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The New York Times/Seventh Day Founder Dies

Mrs. Ellen G. White, Adventists, Was Regarded as a Prophetess.


St. Helena, Cal. July 16.

Mrs. Ellen G. White, one of the founders of the Seventh Day Adventists, died here today, aged 88. She was widely known among members of that denomination, and by many she was regarded as their prophetess.

She is survived by two sons, James Edson White of Marshall, Mich., and William C. White.


Mrs. White was born in Gorham, Me., and when at the age of 9 she was struck in the face with a stone and disfigured for life she turned to the worship of Christ. In March, 1840, she heard William Miller, a Baptist evangelist, prophesy the second coming of Christ, which was to happen in 1843, and became converted, receiving, as she averred, a vision from God in 1844 showing her the second coming of Christ. She then decided that it was her duty to observe the Seventh-Day Sabbath, as she believed it was so observed by Christ. At about the same time she married James White, a Mayflower descendant, who died in 1881, and who became an active worker in her religion.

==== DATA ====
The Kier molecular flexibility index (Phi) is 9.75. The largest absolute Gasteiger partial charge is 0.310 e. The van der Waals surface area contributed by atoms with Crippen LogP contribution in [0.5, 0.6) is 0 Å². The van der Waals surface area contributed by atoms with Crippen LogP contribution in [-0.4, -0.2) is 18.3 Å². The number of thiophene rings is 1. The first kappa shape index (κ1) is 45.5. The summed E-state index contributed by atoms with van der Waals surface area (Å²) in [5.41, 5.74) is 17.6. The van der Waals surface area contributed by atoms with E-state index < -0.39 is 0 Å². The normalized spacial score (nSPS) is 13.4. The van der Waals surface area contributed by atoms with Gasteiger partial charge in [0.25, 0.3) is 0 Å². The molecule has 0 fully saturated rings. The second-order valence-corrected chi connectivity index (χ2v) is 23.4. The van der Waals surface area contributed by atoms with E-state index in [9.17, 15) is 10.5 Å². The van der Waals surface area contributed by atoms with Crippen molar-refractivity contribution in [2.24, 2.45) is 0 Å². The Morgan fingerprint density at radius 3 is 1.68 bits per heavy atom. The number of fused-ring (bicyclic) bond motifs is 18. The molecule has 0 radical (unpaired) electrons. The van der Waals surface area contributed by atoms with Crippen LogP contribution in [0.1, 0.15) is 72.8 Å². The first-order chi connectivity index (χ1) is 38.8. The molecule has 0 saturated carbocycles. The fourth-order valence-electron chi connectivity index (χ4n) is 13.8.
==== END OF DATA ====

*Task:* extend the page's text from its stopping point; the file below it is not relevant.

She believed in the ultimate annihiliation of the wicked. She traveled extensively and, besides traveling all over this country, spent two years in Europe and nine in Australia, making converts. Mrs. White wrote forty books whose circulation is said to have been more than 1,500,000 copies and her writings were translated into forty languages.

This work is in the public domain in the United States because it was published before January 1, 1924. It may be copyrighted outside the U.S. (see Help:Public domain).